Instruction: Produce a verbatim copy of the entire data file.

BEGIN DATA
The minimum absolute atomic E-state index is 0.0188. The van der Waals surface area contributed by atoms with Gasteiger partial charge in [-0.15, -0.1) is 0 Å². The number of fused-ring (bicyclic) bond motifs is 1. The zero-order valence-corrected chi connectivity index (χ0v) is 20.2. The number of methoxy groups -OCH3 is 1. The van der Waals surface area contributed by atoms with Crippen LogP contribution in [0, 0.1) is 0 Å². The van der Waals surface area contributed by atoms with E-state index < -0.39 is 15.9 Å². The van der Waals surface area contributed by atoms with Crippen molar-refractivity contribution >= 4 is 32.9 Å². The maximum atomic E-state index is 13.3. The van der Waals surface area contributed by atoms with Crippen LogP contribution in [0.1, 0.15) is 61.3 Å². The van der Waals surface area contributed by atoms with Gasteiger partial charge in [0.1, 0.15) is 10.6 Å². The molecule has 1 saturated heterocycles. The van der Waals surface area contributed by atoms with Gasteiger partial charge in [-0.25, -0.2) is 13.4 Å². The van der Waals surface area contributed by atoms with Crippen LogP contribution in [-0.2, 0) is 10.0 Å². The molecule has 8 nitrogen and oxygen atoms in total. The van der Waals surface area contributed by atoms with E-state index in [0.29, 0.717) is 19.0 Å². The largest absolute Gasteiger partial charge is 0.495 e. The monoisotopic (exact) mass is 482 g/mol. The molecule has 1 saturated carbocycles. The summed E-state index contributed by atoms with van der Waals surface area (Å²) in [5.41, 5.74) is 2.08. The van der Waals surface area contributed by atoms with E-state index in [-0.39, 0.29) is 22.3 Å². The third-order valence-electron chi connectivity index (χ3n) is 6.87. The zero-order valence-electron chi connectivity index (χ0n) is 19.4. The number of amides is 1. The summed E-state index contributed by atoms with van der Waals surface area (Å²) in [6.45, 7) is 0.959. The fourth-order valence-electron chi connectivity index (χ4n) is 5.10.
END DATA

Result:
The minimum absolute atomic E-state index is 0.0188. The van der Waals surface area contributed by atoms with Gasteiger partial charge in [-0.15, -0.1) is 0 Å². The number of fused-ring (bicyclic) bond motifs is 1. The zero-order valence-corrected chi connectivity index (χ0v) is 20.2. The number of methoxy groups -OCH3 is 1. The van der Waals surface area contributed by atoms with Crippen LogP contribution in [0, 0.1) is 0 Å². The van der Waals surface area contributed by atoms with E-state index < -0.39 is 15.9 Å². The van der Waals surface area contributed by atoms with Crippen molar-refractivity contribution >= 4 is 32.9 Å². The maximum atomic E-state index is 13.3. The van der Waals surface area contributed by atoms with Crippen LogP contribution in [0.1, 0.15) is 61.3 Å². The van der Waals surface area contributed by atoms with Gasteiger partial charge in [0.1, 0.15) is 10.6 Å². The molecule has 1 saturated heterocycles. The van der Waals surface area contributed by atoms with Gasteiger partial charge in [-0.25, -0.2) is 13.4 Å². The van der Waals surface area contributed by atoms with Crippen LogP contribution in [-0.2, 0) is 10.0 Å². The molecule has 8 nitrogen and oxygen atoms in total. The van der Waals surface area contributed by atoms with E-state index in [0.29, 0.717) is 19.0 Å². The largest absolute Gasteiger partial charge is 0.495 e. The monoisotopic (exact) mass is 482 g/mol. The molecule has 1 saturated carbocycles. The summed E-state index contributed by atoms with van der Waals surface area (Å²) in [5.41, 5.74) is 2.08. The van der Waals surface area contributed by atoms with E-state index in [-0.39, 0.29) is 22.3 Å². The third-order valence-electron chi connectivity index (χ3n) is 6.87. The zero-order valence-electron chi connectivity index (χ0n) is 19.4. The number of amides is 1. The summed E-state index contributed by atoms with van der Waals surface area (Å²) in [6.45, 7) is 0.959. The fourth-order valence-electron chi connectivity index (χ4n) is 5.10.